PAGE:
India’s June-September monsoon has been deficient so far and quite uneven in its spread, with the rain-bearing system entering a phase that will largely determine whether the country can escape a drought for the first time in six years.
Overall, rains have been 9% lower than normal, with sharper deficits in some areas. Rainfall during August-September, the remaining two months of the rainy season, would be poor at 84%, the weather bureau has said in a fresh update.
The weather bureau is firm on its earlier prediction of a deficient monsoon at 88%. According to the Met’s classification, the monsoon is considered normal if rains are between 96% and 104% of the 50-year average rainfall of 89cm.
The rains are vital for Asia’s third-largest economy, as agriculture employs nearly half of the population and 60% of India’s farmed area depends on the monsoon.
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The rains so far have been patchy in their distribution, which means while some areas have experienced an excess and even deadly flooding, others have had drier spells.
North India for instance is currently in the active zone of the monsoon. The surge has to do with a feature known as the “monsoon trough”, an elongated horizontal wet channel, running close to the Himalayan range, which helps form it in the first place by locking in the cloudy system.
Yet, plotted on a rainfall map, at least 35% of the country’s area appears to be in the deficient category, while 35% has received normal rains. In another 30% area, rainfall has been surplus.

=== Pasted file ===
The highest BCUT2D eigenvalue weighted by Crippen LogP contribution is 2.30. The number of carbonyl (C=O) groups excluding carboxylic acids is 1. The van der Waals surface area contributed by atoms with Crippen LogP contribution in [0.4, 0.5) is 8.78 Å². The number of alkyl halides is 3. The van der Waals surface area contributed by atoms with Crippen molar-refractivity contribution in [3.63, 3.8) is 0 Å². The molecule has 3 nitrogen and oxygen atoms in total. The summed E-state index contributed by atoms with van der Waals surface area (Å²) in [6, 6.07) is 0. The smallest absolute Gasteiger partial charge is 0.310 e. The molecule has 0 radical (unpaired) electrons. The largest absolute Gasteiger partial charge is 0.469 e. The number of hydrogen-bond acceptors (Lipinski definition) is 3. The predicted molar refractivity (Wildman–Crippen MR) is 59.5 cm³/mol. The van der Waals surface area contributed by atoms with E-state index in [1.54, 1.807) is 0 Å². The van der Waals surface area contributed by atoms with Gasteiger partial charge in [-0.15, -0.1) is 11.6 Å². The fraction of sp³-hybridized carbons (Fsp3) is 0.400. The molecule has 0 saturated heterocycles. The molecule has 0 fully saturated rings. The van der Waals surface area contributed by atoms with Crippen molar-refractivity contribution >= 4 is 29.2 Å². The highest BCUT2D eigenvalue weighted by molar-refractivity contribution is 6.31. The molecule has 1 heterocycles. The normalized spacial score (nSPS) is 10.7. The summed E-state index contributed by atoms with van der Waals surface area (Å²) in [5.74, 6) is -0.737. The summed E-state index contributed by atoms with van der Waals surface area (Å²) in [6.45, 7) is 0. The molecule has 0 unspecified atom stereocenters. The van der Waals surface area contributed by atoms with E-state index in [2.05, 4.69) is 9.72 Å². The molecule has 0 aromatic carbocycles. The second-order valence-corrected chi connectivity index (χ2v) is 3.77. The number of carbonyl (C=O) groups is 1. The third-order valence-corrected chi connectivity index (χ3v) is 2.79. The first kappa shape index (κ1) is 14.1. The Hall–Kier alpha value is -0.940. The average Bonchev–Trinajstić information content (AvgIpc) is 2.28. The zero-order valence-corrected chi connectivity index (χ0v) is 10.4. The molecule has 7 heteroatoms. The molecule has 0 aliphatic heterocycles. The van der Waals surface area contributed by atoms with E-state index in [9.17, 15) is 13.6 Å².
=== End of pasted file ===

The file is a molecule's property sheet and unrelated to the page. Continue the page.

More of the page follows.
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A poor monsoon could stoke food prices, which have been increasing steadily, with retail price inflation quickening to 5.4% in June, compared to a 4.8% rise in April.
Rains have been deficient by up to 52% in Maharashtra, especially in the Marathwada region, a belt growing chickpea, red gram and cotton. In the northern half of Karnataka, the monsoon has been 45% below normal, followed by deficits of up to 35% in Telagana’s Rayalseema, which saw a searing heat wave in June.
The monsoon has been below normal in Punjab, Chandigarh, Delhi, UP and Bihar, although the northwest as a whole has got good rains.
Rainfall of less than 90% has been found to correlate with drought-like conditions. The weather office forecast carries an error margin of 4%.
“July is the most crucial month for sowing and has the strongest correlation with food grain production. Even though cumulative rainfall is only 4.1% below normal (till July 24), we believe the shortfall in rains over the first three weeks of July will dampen food grain production to some degree,” Sonal Varma, an economist with brokerage firm Nomura Financial Advisory and Securities, said.The sowing of rice -- the main kharif staple -- has progressed well because of good rains in the northwest which accounts for 29% of rice output. However, coarse cereals, pulses and oilseeds could suffer from poor rains and low reservoir levels in Maharashtra and Gujarat.